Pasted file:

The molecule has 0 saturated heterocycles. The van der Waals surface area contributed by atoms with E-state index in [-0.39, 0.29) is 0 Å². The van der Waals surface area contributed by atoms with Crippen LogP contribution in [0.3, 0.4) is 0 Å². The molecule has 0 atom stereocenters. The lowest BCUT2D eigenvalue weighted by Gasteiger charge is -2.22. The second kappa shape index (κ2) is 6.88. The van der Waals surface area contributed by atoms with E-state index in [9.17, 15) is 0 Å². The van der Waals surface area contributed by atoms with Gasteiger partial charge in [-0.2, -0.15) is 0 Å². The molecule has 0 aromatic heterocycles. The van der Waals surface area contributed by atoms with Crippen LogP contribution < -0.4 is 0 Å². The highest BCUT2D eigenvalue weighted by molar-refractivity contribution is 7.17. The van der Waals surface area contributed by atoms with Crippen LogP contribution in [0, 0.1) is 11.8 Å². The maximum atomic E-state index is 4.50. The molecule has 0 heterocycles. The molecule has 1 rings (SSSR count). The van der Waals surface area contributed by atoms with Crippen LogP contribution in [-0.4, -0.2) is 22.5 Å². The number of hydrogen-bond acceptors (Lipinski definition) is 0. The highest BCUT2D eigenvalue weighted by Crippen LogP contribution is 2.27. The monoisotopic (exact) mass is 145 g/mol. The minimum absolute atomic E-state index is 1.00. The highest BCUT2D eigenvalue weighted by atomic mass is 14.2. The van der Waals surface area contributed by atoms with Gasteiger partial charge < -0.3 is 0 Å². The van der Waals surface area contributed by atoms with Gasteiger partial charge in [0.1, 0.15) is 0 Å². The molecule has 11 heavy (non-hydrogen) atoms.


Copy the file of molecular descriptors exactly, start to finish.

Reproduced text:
The molecule has 0 saturated heterocycles. The van der Waals surface area contributed by atoms with E-state index in [-0.39, 0.29) is 0 Å². The van der Waals surface area contributed by atoms with Crippen LogP contribution in [0.3, 0.4) is 0 Å². The molecule has 0 atom stereocenters. The lowest BCUT2D eigenvalue weighted by Gasteiger charge is -2.22. The second kappa shape index (κ2) is 6.88. The van der Waals surface area contributed by atoms with E-state index in [9.17, 15) is 0 Å². The van der Waals surface area contributed by atoms with Gasteiger partial charge in [-0.2, -0.15) is 0 Å². The molecule has 0 aromatic heterocycles. The van der Waals surface area contributed by atoms with Crippen LogP contribution < -0.4 is 0 Å². The highest BCUT2D eigenvalue weighted by molar-refractivity contribution is 7.17. The van der Waals surface area contributed by atoms with Crippen LogP contribution in [0, 0.1) is 11.8 Å². The maximum atomic E-state index is 4.50. The molecule has 0 heterocycles. The molecule has 1 rings (SSSR count). The van der Waals surface area contributed by atoms with Crippen LogP contribution in [-0.4, -0.2) is 22.5 Å². The number of hydrogen-bond acceptors (Lipinski definition) is 0. The highest BCUT2D eigenvalue weighted by Crippen LogP contribution is 2.27. The monoisotopic (exact) mass is 145 g/mol. The minimum absolute atomic E-state index is 1.00. The highest BCUT2D eigenvalue weighted by atomic mass is 14.2. The van der Waals surface area contributed by atoms with Gasteiger partial charge < -0.3 is 0 Å². The van der Waals surface area contributed by atoms with Gasteiger partial charge in [0.1, 0.15) is 0 Å². The molecule has 11 heavy (non-hydrogen) atoms.